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Mild cognitive impairment may be a further complication of diabetes

06/16/2009 - Articles

Mild cognitive impairment may be a further complication of diabetes

By: Susan Aldridge, medical journalist, PhD

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Summary

Diabetes causes a number of complications and is known to affect the blood vessels.

A team from the Mayo Clinic has carried out neuropsychological assessments that shows there is a link between long-standing diabetes, and its complications, and mild cognitive impairment, which is a precursor to dementia.

 

Introduction

Mild cognitive impairment (MCI) is a transition stage between normal cognitive aging and dementia. It is important to pinpoint those with MCI in case they can benefit from interventions that will slow down progression to dementia. Previous studies have identified diabetes as a risk factor in MCI and dementia. Poor blood glucose control can affect the brain through impaired blood vessel functioning and loss of neurons. But some studies have failed to demonstrate a link between diabetes and MCI, so it was important to try to clarify the association.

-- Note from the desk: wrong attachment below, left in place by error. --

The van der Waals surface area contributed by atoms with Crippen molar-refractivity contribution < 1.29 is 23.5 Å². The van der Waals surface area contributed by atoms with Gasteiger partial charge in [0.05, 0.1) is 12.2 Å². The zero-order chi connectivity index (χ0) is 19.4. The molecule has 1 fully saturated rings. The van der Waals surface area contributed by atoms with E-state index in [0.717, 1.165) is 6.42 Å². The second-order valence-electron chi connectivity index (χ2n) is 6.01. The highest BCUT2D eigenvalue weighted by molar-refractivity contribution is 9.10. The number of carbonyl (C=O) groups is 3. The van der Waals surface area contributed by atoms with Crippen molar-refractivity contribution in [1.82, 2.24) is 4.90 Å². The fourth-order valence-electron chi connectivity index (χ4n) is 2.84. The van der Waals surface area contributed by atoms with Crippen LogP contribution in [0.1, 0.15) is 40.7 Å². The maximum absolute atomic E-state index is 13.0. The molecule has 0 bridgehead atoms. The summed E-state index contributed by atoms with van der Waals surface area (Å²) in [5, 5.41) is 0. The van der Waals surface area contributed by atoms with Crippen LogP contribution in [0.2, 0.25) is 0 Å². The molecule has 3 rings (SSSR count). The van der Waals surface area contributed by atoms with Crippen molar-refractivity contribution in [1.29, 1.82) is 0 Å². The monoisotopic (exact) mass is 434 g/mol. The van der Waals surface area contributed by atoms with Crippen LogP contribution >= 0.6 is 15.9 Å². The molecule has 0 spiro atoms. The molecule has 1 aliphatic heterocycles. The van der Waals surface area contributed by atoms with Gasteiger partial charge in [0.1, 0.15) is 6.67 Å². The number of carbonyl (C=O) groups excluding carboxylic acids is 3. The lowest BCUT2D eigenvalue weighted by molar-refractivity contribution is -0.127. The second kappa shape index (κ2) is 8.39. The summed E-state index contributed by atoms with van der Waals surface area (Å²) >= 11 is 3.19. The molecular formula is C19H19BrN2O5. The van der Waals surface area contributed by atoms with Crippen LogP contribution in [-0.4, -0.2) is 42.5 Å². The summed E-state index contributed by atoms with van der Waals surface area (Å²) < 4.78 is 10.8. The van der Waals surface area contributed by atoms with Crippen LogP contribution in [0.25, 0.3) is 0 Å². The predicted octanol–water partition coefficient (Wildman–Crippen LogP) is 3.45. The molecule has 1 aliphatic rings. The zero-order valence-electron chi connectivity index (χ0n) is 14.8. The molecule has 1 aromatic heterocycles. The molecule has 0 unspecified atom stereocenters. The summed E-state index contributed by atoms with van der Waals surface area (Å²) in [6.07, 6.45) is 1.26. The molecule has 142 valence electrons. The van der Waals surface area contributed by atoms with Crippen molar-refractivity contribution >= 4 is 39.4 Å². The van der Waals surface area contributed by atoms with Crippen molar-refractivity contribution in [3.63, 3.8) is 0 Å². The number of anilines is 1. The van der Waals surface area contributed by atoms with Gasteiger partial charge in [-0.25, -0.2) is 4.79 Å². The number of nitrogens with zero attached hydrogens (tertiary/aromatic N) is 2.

What was done

A team at the Mayo Clinic had been assessing the prevalence of MCI among the residents of Olmsted Country, Minnesota, and the current study is part of that. They compared 329 subjects known to have MCI with 1640 subjects free of MCI. They were all in the 70 to 89 age group. All subjects had neurologic and neuropsychological exams to diagnose normal cognition, MCI or dementia. History of diabetes, and its complications, was also recorded and blood glucose measured.

 

What was found

The overall frequency of diabetes was similar among those with MCI and those without. However, those whose diabetes had been diagnosed before age 65 were more likely to develop MCI, as were those who had had diabetes for more than 10 years, or were on insulin. Also, the presence of complications, like diabetic retinopathy, increased the risk of MCI.

 

What this study means

Severe, long-standing, diabetes is linked to high blood glucose, say the researchers. This increases the likelihood of damaging brain blood vessels which may set the scene for MCI. The fact that those with diabetic retinopathy - where blood vessels in the retina are damaged - have double the risk of MCI seems to support this view. Therefore, avoiding diabetes may help protect the long-term health of the brain. For those who already have the condition, control and management are key to reducing the risk of MCI and dementia.

 

Source

  • Association of duration and severity of diabetes mellitus with mild cognitive impairment RO. Roberts, YE. Geda,  et al., Archives of Neurology, August 2008, vol. 65, pp. 1066--1073
Created on: 09/26/2008
Reviewed on: 06/16/2009

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